On the table of negotiation is the projected Gateway pipeline from Edmonton to Prince Rupert.  This is the next big oil project in the province   Fights about the spoils have recently made the headlines news.  Yet there is a lot of economic momentum behind this project and Greens might just have to compromise and bow to the combined political forces of Alberta and Ottawa.  The rise of Alberta as a major international oil player hinges on those pipelines as they would not only consolidate significantly higher volumes, but also fetch higher international prices!

In the 1970s the rest of Canada did not need Alberta’s might.  This time around, the deck of cards is in their hands.   Oil is taken seriously there: The Oil Sands Review lies next to The Economist and Times magazines in most local newsstands.  The Canadian Petroleum Hall of Fame, created in 1997, is as busy as it could be.

Dragonflies will continue to rule.


André Du Sault, MBA (LBS), MPA (Harvard)

PS: sources  from  the Globe and Mail, Vancouver Sun, BC Business magazine.

Posted in CFO & treasury, Country visits, Strategy & globalisation, World economy.

From cold war to cyber war to technology vacuuming: When elite hackers are having a field day

Montreal, 30 June 2012

When the HIV virus spread in the 1980s, the Red Cross remained rather blind to the threat that was about to upset its established model of collecting and distributing blood samples.    We know the story:  The inability of the organisation to test blood for the virus over several years inevitably led to a widespread scandal of contamination, deaths and legal fines in 2005.  It is rather easy today to fault the governance of the organisation and the inertia of its practices.  But how did it look to directors and managers when the new threat visibly arose and the established system in place could not cope with it?

Interestingly there is another example in the making and the same governance lessons and challenges apply today.  It is not affecting the health of individuals but rather the health of corporations.  And it has stealthily built up in the last 10 years:  cyber hacking that is vacuuming our technology repositories.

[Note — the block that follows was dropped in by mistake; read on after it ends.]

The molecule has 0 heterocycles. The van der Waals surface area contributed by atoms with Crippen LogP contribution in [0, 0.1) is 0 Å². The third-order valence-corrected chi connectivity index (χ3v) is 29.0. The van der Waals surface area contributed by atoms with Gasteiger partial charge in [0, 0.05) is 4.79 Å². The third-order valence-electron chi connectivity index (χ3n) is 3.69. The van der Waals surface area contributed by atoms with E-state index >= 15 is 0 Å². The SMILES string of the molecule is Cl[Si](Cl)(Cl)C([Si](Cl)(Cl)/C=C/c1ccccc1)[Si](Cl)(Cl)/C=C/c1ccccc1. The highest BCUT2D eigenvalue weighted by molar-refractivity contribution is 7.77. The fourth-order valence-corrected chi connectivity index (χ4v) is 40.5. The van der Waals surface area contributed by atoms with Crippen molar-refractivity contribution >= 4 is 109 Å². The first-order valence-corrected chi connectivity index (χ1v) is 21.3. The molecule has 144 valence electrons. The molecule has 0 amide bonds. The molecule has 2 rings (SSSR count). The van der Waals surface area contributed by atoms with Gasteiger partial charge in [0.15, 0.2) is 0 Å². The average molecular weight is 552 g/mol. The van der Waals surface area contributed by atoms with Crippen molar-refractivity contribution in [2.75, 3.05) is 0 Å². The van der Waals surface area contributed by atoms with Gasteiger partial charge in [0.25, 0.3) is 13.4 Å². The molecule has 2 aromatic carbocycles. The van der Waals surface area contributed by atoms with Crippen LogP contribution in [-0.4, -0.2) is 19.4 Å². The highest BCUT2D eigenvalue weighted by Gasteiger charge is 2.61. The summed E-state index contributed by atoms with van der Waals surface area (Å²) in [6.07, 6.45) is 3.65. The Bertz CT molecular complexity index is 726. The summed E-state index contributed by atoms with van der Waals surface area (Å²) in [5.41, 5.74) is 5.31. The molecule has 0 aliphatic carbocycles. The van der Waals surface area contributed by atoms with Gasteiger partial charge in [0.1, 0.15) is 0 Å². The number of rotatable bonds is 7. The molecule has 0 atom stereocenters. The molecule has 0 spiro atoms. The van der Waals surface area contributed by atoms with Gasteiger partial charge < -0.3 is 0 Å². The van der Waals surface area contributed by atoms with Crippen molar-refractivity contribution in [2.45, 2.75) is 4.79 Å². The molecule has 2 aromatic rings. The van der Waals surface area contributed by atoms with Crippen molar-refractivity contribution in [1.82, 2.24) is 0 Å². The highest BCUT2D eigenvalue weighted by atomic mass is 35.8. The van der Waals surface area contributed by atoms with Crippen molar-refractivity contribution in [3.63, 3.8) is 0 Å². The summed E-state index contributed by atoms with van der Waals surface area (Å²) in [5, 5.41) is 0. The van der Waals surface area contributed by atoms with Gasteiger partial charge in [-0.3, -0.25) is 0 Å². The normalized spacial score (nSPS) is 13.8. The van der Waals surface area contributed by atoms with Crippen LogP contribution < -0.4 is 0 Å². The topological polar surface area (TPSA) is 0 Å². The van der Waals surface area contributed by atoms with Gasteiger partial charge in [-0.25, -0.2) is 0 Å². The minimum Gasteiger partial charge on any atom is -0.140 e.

Ever since the publication of the book ‘Cyber Wars by Richard Clarke in 2010, articles have multiplied in the Medias about the proliferation of cyber threats: a collection of frauds, thefts, disruptions, malwares, etc.  The Financial Times published last June 1st a special survey on cyber security.  The Montreal conference recently presented a panel of experts on the issue.  The main argument is simple enough:  specialized military units from various nations (USA, China, Russia, North Korea…) have been escalating means and mechanisms of cyber attacks and cyber defenses.  What is now scary is the very large gap existing between these cyber warriors and elite hackers and the IT security capabilities prevailing in most private companies.  Specialist hackers get in and out, with little traceability, if at all.  Not surprisingly foreign agents have been intruding in our private repositories of technology and intellectual property for years.

Most technology companies, research centers, and high tech start-ups are not prepared to adequately defend their technology treasures from the buccaneers, big or small, government linked or not.  Yet the facts are there about the existing threats and we are still turning a blind eye: security breaches are rarely acknowledged and even reported.  Consider the case of Nortel, which suffered a serious and major hacking incident (IP theft) about 10 years before it collapsed.  Not only was the incident not publicly reported, but it then appeared that Nortel did not fix the problem in any meaningful way thereafter.